France’s nuclear merger: European watchdog to approve deal

France’s nuclear merger: European watchdog to approve deal

The European Commission will decide whether to approve a deal that would see electricity giant EDF acquire a controlling interest

Photo: Reuters/Regis Duvignau

Photo: Reuters/Regis Duvignau

The European Commission will decide whether to approve a deal that would see electricity giant EDF acquire a controlling interest in part of Areva, a company that designs and manufactures nuclear reactors. Both firms are majority-owned by the French government.

The European Commission’s competition watchdog is concerned that the deal might impact pricing and innovation—particularly if an EDF-owned Areva decides to stop selling its highly complex and difficult to replicate parts to external companies.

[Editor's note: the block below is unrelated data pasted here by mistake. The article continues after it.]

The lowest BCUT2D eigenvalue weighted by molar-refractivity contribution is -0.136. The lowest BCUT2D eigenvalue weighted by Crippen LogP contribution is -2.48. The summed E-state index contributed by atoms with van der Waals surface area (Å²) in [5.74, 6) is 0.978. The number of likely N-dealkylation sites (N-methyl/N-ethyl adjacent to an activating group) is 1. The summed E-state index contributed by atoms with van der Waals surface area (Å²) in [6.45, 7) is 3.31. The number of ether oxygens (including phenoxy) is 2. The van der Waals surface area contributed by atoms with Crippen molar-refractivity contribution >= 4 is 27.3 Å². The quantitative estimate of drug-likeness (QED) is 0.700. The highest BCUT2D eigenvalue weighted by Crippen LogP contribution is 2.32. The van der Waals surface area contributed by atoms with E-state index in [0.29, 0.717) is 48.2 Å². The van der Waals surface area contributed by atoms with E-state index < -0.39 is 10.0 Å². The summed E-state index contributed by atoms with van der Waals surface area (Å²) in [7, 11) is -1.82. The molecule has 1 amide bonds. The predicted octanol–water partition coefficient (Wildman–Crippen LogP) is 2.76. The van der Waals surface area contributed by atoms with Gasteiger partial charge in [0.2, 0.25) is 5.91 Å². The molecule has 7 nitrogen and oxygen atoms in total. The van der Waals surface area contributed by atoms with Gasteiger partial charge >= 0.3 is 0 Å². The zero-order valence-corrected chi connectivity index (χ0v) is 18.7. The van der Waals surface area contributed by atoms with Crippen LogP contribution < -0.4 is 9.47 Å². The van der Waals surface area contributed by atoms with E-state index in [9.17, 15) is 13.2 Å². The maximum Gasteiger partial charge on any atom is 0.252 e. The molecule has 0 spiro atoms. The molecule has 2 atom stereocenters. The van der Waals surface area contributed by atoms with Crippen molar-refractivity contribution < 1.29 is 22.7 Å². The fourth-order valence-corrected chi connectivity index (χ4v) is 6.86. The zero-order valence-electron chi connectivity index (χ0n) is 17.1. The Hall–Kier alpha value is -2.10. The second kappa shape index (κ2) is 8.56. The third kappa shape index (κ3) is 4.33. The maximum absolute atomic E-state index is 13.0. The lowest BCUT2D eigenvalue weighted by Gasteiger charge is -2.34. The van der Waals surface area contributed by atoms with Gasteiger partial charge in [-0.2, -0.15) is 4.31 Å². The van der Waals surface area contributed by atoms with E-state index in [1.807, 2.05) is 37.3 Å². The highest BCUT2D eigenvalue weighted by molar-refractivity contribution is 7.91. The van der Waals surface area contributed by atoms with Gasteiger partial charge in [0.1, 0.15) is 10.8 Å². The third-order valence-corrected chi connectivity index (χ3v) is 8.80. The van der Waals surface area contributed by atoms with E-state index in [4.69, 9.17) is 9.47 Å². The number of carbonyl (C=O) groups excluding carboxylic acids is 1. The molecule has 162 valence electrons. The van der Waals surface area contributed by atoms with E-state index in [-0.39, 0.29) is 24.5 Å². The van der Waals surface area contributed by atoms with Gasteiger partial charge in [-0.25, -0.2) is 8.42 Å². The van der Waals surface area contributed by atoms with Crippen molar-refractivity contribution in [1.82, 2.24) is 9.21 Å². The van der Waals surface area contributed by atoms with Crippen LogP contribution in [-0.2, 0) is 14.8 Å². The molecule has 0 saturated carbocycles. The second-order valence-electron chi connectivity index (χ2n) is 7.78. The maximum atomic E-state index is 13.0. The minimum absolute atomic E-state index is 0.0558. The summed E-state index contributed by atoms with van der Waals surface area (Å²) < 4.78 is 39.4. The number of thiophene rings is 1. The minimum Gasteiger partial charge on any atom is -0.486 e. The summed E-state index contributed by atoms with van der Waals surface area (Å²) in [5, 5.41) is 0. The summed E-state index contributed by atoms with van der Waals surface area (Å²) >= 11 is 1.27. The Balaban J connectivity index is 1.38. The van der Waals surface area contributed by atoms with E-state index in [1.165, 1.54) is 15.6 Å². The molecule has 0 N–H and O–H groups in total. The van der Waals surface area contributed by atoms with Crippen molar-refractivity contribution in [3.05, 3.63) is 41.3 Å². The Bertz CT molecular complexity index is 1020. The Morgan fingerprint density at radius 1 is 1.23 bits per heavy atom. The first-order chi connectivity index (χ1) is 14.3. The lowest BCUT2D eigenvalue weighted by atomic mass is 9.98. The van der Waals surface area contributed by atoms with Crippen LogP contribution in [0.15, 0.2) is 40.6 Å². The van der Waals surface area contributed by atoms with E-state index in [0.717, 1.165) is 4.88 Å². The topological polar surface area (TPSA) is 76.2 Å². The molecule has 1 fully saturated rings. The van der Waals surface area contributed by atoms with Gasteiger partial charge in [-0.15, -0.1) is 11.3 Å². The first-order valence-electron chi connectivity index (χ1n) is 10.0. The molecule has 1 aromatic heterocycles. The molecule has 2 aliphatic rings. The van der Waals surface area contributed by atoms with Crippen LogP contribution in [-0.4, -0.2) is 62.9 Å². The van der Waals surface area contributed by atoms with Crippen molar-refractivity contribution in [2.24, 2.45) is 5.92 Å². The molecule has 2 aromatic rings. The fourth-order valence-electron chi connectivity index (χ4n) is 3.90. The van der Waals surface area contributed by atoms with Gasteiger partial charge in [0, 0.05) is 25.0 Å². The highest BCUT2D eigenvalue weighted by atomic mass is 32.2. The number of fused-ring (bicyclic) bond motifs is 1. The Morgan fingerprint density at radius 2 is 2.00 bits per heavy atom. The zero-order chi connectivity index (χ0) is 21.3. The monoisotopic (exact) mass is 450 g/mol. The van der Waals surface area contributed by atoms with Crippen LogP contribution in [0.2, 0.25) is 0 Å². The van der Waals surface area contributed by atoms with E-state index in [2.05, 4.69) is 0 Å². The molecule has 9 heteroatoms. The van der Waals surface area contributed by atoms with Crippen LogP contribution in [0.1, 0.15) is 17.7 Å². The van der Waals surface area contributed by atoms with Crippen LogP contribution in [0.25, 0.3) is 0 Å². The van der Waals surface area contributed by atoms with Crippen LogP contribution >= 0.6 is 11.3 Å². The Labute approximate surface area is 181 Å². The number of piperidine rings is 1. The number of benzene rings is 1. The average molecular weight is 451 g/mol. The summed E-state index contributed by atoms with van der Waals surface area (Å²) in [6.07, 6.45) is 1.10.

By merging EDF with Areva’s nuclear reactor business, France’s government is hoping to create a more potent nuclear energy exporter. EDF and Areva are both responsible for constructing the UK’s $24 billion Hinkley Point C plant.

The merger is expected to increase the competitiveness of EDF’s nuclear reactor business, helping it fend off competition from Russian and Japanese exporters.

As well as exporting nuclear power plants, EDF is currently the world’s largest producer of electricity—supplying more than a fifth of the EU’s power. The Areva deal will further consolidate its position as one of Europe’s most powerful energy players.

The European Commission is expected to approve the agreement on Monday.